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Multivariate Decomposition for Hazard Rate Models

Author

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  • Powers, Daniel A.

    (University of Texas at Austin)

  • Yun, Myeong-Su

    (Inha University)

Abstract

We develop a regression decomposition technique for hazard rate models, where the difference in observed rates is decomposed into components attributable to group differences in characteristics and group differences in effects. The baseline hazard is specified using a piecewise constant exponential model, which leads to convenient estimation based on a Poisson regression model fit to person-period, or split-episode data. This specification allows for a flexible representation of the baseline hazard and provides a straightforward way to introduce time-varying covariates and time-varying effects. We provide computational details underlying the method and apply the technique to the decomposition of the black-white difference in first premarital birth rates into components reflecting characteristics and effect contributions of several predictors, as well as the effect contribution attributable to race differences in the baseline hazard.

Suggested Citation

  • Powers, Daniel A. & Yun, Myeong-Su, 2009. "Multivariate Decomposition for Hazard Rate Models," IZA Discussion Papers 3971, Institute of Labor Economics (IZA).
  • Handle: RePEc:iza:izadps:dp3971
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    References listed on IDEAS

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    Cited by:

    1. YAMAGUCHI Kazuo, 2014. "Decomposition of Gender or Racial Inequality with Endogenous Intervening Covariates: An extension of the DiNardo-Fortin-Lemieux method," Discussion papers 14061, Research Institute of Economy, Trade and Industry (RIETI).
    2. Oertel, Simon, 2014. "Density imprints and organisations’ survival chances: a question of organisational ancestors," Journal of East European Management Studies, Nomos Verlagsgesellschaft mbH & Co. KG, vol. 19(1), pages 81-105.
    3. Daniel A. Powers & Hirotoshi Yoshioka & Myeong-Su Yun, 2011. "mvdcmp: Multivariate decomposition for nonlinear response models," Stata Journal, StataCorp LP, vol. 11(4), pages 556-576, December.
    4. Weihua An & Adam N. Glynn, 2021. "Treatment Effect Deviation as an Alternative to Blinder–Oaxaca Decomposition for Studying Social Inequality," Sociological Methods & Research, , vol. 50(3), pages 1006-1033, August.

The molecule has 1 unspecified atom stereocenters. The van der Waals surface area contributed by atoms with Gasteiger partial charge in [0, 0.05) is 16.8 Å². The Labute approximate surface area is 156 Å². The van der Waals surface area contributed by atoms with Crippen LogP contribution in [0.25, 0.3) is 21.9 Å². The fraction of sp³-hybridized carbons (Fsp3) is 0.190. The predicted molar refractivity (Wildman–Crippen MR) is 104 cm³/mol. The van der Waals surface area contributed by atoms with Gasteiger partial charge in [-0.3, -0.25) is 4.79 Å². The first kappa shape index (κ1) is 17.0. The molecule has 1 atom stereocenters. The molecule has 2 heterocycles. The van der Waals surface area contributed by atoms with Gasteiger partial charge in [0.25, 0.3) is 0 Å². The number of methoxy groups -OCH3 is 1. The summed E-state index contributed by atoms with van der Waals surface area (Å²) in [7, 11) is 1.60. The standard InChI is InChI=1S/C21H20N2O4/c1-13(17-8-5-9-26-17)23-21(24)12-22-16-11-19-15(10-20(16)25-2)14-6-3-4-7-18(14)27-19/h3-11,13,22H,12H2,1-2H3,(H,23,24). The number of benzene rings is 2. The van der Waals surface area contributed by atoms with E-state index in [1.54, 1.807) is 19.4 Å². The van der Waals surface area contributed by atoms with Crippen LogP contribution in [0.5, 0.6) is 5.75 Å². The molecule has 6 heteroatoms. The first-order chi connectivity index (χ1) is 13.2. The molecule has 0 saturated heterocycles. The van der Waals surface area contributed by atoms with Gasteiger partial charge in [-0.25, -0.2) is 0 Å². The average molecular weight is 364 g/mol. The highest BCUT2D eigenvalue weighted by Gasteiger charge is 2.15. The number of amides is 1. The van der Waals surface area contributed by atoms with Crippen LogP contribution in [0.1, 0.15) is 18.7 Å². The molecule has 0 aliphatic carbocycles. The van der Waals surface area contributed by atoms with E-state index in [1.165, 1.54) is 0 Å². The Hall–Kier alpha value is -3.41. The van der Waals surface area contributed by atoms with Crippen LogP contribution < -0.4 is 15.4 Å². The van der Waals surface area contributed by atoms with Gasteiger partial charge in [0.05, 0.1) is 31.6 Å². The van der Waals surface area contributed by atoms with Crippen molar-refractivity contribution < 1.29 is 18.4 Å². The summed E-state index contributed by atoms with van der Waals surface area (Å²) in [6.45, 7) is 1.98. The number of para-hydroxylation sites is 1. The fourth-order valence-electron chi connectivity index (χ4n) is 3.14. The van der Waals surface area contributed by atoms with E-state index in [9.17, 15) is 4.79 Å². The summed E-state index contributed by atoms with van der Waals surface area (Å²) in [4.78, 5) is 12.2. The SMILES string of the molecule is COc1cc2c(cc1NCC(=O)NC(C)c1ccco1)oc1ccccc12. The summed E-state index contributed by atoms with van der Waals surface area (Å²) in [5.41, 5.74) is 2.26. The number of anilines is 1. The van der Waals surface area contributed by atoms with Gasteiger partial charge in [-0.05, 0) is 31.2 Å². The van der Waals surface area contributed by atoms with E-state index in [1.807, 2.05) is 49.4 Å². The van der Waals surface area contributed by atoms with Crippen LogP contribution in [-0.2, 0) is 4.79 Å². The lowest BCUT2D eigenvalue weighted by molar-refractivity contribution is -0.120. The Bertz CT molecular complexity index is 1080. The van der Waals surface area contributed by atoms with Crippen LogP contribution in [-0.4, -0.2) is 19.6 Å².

5. Bowblis, John R. & Yun, Myeong-Su, 2010. "Racial and Ethnic Disparities in the Use of Drug Therapy," IZA Discussion Papers 4853, Institute of Labor Economics (IZA).
    6. Dieudonne Ndaruhuye Muhoza & Pierre Claver Rutayisire & Aline Umubyeyi, 2016. "Measuring the success of family planning initiatives in Rwanda: a multivariate decomposition analysis," Journal of Population Research, Springer, vol. 33(4), pages 361-377, December.
    7. Antonella Biscione & Dorothée Boccanfuso & Raul Caruso & Annunziata Felice, 2022. "The innovation gender gap in transition countries," Economia Politica: Journal of Analytical and Institutional Economics, Springer;Fondazione Edison, vol. 39(2), pages 493-516, July.
    8. García, A., 2016. "Oaxaca-Blinder Type Counterfactual Decomposition Methods for Duration Outcomes," Documentos de Trabajo 014186, Universidad del Rosario.
    9. Rocha, Vera & Carneiro, Anabela & Varum, Celeste, 2015. "What explains the survival gap of pushed and pulled corporate spin-offs?," Economics Letters, Elsevier, vol. 126(C), pages 127-130.
    10. Woojin Chung & Monica Das Gupta, 2007. "The Decline of Son Preference in South Korea: The Roles of Development and Public Policy," Population and Development Review, The Population Council, Inc., vol. 33(4), pages 757-783, December.
    11. Salas-Ortiz, A., 2021. "Explaining the ethnic gaps in COVID-19 outcomes in Mexico," Health, Econometrics and Data Group (HEDG) Working Papers 21/20, HEDG, c/o Department of Economics, University of York.
    12. Goldenstein, Jan & Hunoldt, Michael & Oertel, Simon, 2019. "How optimal distinctiveness affects new ventures' failure risk: A contingency perspective," Journal of Business Venturing, Elsevier, vol. 34(3), pages 477-495.

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    More about this item

    Keywords

    decomposition; piecewise constant exponential model; Poisson regression; hazard rates;
    All these keywords.

    JEL classification:

    • C20 - Mathematical and Quantitative Methods - - Single Equation Models; Single Variables - - - General
    • C41 - Mathematical and Quantitative Methods - - Econometric and Statistical Methods: Special Topics - - - Duration Analysis; Optimal Timing Strategies
    • J13 - Labor and Demographic Economics - - Demographic Economics - - - Fertility; Family Planning; Child Care; Children; Youth

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